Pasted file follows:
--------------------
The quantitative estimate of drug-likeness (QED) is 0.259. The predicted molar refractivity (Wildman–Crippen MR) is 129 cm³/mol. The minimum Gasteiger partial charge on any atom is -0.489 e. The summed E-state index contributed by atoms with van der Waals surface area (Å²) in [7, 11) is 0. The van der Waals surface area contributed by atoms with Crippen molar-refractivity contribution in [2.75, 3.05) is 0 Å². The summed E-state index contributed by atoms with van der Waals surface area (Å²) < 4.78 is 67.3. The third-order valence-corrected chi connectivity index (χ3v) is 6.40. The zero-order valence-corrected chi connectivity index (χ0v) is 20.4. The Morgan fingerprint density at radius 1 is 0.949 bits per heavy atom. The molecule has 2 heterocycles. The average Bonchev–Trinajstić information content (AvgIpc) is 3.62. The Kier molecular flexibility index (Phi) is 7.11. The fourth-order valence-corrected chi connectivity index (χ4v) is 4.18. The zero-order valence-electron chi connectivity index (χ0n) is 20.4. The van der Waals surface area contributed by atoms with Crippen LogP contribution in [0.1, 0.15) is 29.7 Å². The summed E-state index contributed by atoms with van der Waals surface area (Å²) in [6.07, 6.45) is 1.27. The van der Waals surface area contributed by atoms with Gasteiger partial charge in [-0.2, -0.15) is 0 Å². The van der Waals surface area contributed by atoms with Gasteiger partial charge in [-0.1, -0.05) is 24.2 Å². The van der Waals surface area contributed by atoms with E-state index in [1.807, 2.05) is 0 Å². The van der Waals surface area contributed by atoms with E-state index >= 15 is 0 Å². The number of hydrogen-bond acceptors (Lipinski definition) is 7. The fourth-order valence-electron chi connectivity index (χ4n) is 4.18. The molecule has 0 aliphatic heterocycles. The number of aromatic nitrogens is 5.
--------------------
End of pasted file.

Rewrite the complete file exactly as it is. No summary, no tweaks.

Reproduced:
The quantitative estimate of drug-likeness (QED) is 0.259. The predicted molar refractivity (Wildman–Crippen MR) is 129 cm³/mol. The minimum Gasteiger partial charge on any atom is -0.489 e. The summed E-state index contributed by atoms with van der Waals surface area (Å²) in [7, 11) is 0. The van der Waals surface area contributed by atoms with Crippen molar-refractivity contribution in [2.75, 3.05) is 0 Å². The summed E-state index contributed by atoms with van der Waals surface area (Å²) < 4.78 is 67.3. The third-order valence-corrected chi connectivity index (χ3v) is 6.40. The zero-order valence-corrected chi connectivity index (χ0v) is 20.4. The Morgan fingerprint density at radius 1 is 0.949 bits per heavy atom. The molecule has 2 heterocycles. The average Bonchev–Trinajstić information content (AvgIpc) is 3.62. The Kier molecular flexibility index (Phi) is 7.11. The fourth-order valence-corrected chi connectivity index (χ4v) is 4.18. The zero-order valence-electron chi connectivity index (χ0n) is 20.4. The van der Waals surface area contributed by atoms with Crippen LogP contribution in [0.1, 0.15) is 29.7 Å². The summed E-state index contributed by atoms with van der Waals surface area (Å²) in [6.07, 6.45) is 1.27. The van der Waals surface area contributed by atoms with Gasteiger partial charge in [-0.2, -0.15) is 0 Å². The van der Waals surface area contributed by atoms with Gasteiger partial charge in [-0.1, -0.05) is 24.2 Å². The van der Waals surface area contributed by atoms with E-state index in [1.807, 2.05) is 0 Å². The van der Waals surface area contributed by atoms with E-state index >= 15 is 0 Å². The number of hydrogen-bond acceptors (Lipinski definition) is 7. The fourth-order valence-electron chi connectivity index (χ4n) is 4.18. The molecule has 0 aliphatic heterocycles. The number of aromatic nitrogens is 5.